The holding of Wagner is interesting because it seems to go against the purpose of Fin. Inst. § 1-204 (multi-account provisions), which was enacted by the legislature to bring clarity to the rights of joint accountholders. When Fin. Inst. § 1-204 was enacted, the courts were full of litigation over joint accounts because ownership upon the death of a joint owner was determined by looking at the facts and circumstances surrounding the creation of the account. With the enactment of Fin. Inst. §1-204, the legislature made a bright line rule that title controls.
In Wagner, however, the Court of Appeals seems to wade back into the quagmire of looking at the intent of the parties to determine ownership. But, the Court of Appeals was careful to make a clear distinction between Fin. Inst. § 1-204 and the holding of Wagner. After an extensive review of the legislative history, the Court of Appeals states that that Fin. Inst. § 1-204 was enacted to “extinguish confusion regarding ownership rights of the funds in a multi-party account following the death of one of the parties.” In other words, the purpose of Fin. Inst. § 1-204 was to add certainty as to the ownership interest at death. It does not control ownership interests among the parties when they are alive. Thus, the effect of Wagner is that while joint accountholders of a multiparty account each have access to the funds, access is not the equivalent of ownership. To determine ownership during the joint lifetime of the owners, a court looks to the intent of the parties. Mr. Wagner testified that he did not intend his daughter to have unlimited access to his account, but that she was placed on the account for his convenience. Thus, Mr. Wagner’s daughter did not obtain “ownership” of the funds even though she had a legal right to withdraw them from the account.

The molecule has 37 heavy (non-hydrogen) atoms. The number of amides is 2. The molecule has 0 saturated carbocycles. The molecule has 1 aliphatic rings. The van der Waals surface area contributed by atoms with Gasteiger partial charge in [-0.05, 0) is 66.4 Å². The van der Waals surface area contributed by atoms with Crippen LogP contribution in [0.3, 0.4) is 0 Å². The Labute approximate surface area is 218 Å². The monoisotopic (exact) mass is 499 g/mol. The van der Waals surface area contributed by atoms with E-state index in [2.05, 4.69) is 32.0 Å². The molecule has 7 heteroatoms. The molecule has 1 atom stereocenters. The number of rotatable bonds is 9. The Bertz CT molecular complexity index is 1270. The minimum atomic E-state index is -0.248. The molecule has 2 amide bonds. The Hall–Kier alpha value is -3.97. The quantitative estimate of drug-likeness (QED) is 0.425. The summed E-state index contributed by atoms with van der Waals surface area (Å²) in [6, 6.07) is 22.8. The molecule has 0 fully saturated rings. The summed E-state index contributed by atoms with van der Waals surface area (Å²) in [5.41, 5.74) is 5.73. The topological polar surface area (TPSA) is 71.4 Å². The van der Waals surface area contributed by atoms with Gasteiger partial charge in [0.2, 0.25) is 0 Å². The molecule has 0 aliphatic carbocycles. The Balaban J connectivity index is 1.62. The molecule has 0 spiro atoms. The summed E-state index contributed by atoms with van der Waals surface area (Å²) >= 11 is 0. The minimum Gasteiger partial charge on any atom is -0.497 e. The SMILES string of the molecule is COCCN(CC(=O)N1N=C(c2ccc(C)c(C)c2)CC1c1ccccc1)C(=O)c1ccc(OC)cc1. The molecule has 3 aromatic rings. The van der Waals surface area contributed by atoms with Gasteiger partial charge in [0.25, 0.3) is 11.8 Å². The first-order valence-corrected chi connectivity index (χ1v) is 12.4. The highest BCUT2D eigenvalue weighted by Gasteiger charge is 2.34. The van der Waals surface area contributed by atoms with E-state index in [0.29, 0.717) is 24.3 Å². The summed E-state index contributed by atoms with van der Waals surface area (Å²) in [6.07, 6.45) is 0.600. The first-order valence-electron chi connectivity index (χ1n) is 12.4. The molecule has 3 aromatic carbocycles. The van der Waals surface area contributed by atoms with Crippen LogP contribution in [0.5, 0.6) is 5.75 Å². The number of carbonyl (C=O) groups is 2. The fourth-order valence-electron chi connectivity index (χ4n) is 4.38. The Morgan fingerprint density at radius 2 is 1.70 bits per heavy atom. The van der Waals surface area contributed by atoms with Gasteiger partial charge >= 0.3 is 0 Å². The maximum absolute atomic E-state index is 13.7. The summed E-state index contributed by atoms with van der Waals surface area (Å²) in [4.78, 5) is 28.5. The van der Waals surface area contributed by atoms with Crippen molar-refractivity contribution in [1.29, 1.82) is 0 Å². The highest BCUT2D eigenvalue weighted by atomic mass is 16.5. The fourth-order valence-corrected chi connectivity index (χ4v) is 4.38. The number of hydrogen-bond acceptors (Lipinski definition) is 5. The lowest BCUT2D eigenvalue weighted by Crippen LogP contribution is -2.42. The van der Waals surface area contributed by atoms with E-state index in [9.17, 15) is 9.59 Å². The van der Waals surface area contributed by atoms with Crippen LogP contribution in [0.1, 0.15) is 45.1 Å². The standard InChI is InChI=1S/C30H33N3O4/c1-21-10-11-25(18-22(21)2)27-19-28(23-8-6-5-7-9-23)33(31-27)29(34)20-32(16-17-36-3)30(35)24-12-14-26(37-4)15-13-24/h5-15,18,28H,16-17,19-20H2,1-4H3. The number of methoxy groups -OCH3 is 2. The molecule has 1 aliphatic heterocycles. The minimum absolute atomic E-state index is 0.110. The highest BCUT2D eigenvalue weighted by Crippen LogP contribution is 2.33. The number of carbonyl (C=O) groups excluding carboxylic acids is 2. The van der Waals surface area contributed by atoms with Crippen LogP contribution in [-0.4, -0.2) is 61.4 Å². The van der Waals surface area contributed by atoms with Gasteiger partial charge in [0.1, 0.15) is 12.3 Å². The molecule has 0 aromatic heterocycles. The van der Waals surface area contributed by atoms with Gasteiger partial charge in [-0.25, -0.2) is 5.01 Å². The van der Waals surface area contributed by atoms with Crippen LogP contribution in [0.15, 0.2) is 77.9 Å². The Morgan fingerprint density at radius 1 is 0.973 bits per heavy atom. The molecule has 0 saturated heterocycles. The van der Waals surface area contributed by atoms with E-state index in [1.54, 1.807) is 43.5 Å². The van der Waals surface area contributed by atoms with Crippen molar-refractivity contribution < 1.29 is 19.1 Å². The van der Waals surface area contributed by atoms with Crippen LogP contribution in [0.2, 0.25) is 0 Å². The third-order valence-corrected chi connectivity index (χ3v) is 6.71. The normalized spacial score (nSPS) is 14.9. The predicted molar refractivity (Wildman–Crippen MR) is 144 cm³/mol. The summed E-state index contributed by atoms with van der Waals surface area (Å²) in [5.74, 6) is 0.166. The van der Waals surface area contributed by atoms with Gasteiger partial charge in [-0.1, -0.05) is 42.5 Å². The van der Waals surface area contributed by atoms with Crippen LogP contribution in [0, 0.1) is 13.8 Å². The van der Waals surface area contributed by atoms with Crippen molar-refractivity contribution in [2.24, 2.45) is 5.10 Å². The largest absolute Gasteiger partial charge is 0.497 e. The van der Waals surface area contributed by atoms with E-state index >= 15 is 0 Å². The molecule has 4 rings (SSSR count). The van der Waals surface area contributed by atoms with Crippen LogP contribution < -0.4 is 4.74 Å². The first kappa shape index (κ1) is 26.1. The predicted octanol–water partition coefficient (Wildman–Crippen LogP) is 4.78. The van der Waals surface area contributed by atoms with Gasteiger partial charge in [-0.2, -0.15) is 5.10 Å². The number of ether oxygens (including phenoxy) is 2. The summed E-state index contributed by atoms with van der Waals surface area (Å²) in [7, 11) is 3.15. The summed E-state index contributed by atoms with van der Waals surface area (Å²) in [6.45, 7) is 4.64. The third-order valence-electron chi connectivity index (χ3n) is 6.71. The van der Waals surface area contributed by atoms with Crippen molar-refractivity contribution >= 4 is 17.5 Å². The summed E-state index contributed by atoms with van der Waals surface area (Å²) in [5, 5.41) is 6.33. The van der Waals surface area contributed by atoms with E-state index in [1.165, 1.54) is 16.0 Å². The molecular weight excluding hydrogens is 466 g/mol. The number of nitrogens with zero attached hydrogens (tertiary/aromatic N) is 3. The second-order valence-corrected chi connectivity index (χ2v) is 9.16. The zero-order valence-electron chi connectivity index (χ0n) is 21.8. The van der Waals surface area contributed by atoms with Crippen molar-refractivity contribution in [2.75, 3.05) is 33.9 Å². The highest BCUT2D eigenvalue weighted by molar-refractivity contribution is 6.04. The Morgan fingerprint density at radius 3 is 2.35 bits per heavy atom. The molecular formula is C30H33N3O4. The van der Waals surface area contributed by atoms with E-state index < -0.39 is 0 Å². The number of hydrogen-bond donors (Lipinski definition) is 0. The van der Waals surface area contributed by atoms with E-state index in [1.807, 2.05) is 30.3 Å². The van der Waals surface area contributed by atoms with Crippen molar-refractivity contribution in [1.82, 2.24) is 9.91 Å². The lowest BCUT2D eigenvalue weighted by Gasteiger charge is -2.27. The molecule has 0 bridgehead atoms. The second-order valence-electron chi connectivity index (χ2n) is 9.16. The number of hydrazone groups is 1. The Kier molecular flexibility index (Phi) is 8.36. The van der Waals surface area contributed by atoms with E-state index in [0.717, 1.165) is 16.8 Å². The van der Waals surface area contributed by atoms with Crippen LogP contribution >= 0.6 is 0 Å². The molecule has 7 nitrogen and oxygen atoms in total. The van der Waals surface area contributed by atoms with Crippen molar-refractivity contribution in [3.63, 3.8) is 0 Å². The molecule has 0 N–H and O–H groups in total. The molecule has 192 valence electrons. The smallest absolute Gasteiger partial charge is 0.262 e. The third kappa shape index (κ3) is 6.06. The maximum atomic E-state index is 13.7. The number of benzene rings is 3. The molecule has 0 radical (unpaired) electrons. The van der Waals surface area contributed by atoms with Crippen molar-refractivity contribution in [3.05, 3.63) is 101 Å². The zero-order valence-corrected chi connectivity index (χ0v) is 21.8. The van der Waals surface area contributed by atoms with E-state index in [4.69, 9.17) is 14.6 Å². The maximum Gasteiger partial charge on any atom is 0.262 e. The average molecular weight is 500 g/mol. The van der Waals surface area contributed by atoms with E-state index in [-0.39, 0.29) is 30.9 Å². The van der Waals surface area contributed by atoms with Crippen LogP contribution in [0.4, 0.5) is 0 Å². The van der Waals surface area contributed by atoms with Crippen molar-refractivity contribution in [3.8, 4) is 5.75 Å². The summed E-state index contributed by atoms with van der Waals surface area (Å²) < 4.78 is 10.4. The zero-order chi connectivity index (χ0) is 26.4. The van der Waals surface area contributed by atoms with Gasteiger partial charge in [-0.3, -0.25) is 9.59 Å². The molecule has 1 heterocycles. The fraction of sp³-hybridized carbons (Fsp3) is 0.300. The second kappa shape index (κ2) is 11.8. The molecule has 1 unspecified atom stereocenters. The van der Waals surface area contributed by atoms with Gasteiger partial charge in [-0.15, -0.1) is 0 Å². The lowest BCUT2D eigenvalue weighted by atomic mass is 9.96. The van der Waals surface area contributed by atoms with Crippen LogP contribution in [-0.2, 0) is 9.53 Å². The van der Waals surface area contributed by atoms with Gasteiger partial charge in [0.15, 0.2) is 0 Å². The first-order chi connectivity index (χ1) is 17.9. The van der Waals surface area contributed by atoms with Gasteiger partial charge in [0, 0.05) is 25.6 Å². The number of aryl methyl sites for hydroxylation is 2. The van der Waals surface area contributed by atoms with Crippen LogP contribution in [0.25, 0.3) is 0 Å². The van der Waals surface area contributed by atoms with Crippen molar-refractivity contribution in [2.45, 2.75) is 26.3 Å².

The holding in Wagner also is interesting because it parallels the income tax treatment of joint accounts under federal law. If an account holder adds a co-accountholder during his or her lifetime, the new co-accountholder does not receive a gift upon the creation of the joint account; the gift only becomes complete when the new co-accountholder withdraws money for his or her own purposes. The income tax code, in effect, supports the concept that even though a person may be listed as a joint accountholder, the person does not have “ownership” of the money, and hence there is no completed gift, until the co-accountholder pulls the money out for his or her own purpose. If the money is taken out of the joint account for the original owner, it is not a gift because the funds are going back to the original “owner” of the funds.
Wagner certainly adds a new wrinkle to civil litigation involving joint accounts and we will have to stay tuned to see if the legislature seeks to amend Fin. Inst. § 1-204 so that it also applies during the lifetimes of the accountholders rather than just at their deaths.